Goldman MJ, Anderson GM, Stolzenberg ED, Kari UP, Zasloff M, Wilson JM. Human β-Defensin-1 Is a Salt-Sensitive Antibiotic in Lung That Is Inactivated in Cystic Fibrosis. Cell 1997;88(4):553–60.
Journal of Ayub Medical College, Abbottabad is an OPEN ACCESS JOURNAL which means that all content is FREELY available without charge to all users whether registered with the journal or not. The work published by J Ayub Med Coll Abbottabad is licensed and distributed under the creative commons License CC BY ND Attribution-NoDerivs. Material printed in this journal is OPEN to access, and are FREE for use in academic and research work with proper citation. J Ayub Med Coll Abbottabad accepts only original material for publication with the understanding that except for abstracts, no part of the data has been published or will be submitted for publication elsewhere before appearing in J Ayub Med Coll Abbottabad. The Editorial Board of J Ayub Med Coll Abbottabad makes every effort to ensure the accuracy and authenticity of material printed in J Ayub Med Coll Abbottabad. However, conclusions and statements expressed are views of the authors and do not reflect the opinion/policy of J Ayub Med Coll Abbottabad or the Editorial Board.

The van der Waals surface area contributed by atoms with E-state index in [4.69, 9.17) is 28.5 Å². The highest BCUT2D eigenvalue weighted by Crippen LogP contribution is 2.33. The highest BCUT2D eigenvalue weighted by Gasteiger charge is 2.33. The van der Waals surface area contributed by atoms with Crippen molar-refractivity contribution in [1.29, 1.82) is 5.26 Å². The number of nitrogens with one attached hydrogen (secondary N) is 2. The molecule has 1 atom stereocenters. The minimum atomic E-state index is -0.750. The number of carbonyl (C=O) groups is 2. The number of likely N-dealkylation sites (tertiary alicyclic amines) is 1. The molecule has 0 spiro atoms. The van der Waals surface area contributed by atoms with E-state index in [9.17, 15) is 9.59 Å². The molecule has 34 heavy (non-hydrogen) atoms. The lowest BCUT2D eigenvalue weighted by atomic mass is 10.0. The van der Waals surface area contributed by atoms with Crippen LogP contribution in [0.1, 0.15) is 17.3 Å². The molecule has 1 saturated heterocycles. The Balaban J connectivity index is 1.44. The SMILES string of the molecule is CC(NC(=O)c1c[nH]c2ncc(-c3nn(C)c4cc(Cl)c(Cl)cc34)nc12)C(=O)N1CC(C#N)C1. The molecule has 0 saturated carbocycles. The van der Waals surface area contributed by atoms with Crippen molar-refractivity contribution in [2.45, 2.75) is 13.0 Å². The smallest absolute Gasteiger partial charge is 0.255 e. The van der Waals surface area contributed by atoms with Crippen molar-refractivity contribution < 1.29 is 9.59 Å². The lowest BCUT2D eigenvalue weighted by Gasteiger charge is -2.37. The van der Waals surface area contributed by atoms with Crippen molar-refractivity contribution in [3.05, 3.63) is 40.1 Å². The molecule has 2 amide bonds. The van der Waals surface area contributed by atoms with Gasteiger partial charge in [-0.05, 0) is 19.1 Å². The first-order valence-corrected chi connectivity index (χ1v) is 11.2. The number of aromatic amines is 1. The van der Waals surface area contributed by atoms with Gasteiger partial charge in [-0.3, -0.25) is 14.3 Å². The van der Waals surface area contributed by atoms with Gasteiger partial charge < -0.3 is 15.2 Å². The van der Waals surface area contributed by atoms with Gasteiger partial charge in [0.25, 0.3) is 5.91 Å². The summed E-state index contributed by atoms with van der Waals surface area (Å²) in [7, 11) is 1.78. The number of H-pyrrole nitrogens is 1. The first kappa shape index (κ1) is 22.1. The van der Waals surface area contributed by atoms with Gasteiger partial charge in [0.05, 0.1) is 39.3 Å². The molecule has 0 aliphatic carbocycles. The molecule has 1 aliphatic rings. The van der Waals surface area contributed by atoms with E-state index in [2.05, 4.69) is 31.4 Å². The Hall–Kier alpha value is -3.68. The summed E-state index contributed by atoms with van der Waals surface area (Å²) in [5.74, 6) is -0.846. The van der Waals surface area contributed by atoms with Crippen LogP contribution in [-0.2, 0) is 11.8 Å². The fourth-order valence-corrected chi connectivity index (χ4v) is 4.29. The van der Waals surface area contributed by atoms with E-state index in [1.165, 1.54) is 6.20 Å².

USERS are allowed to read, download, copy, distribute, print, search, or link to the full texts of the articles, or use them for any other lawful purpose, without asking prior permission from the publisher or the author. This is in accordance with the BOAI definition of open access.
AUTHORS retain the rights of free downloading/unlimited e-print of full text and sharing/disseminating the article without any restriction, by any means including twitter, scholarly collaboration networks such as ResearchGate, Academia.eu, and social media sites such as Twitter, LinkedIn, Google Scholar and any other professional or academic networking site.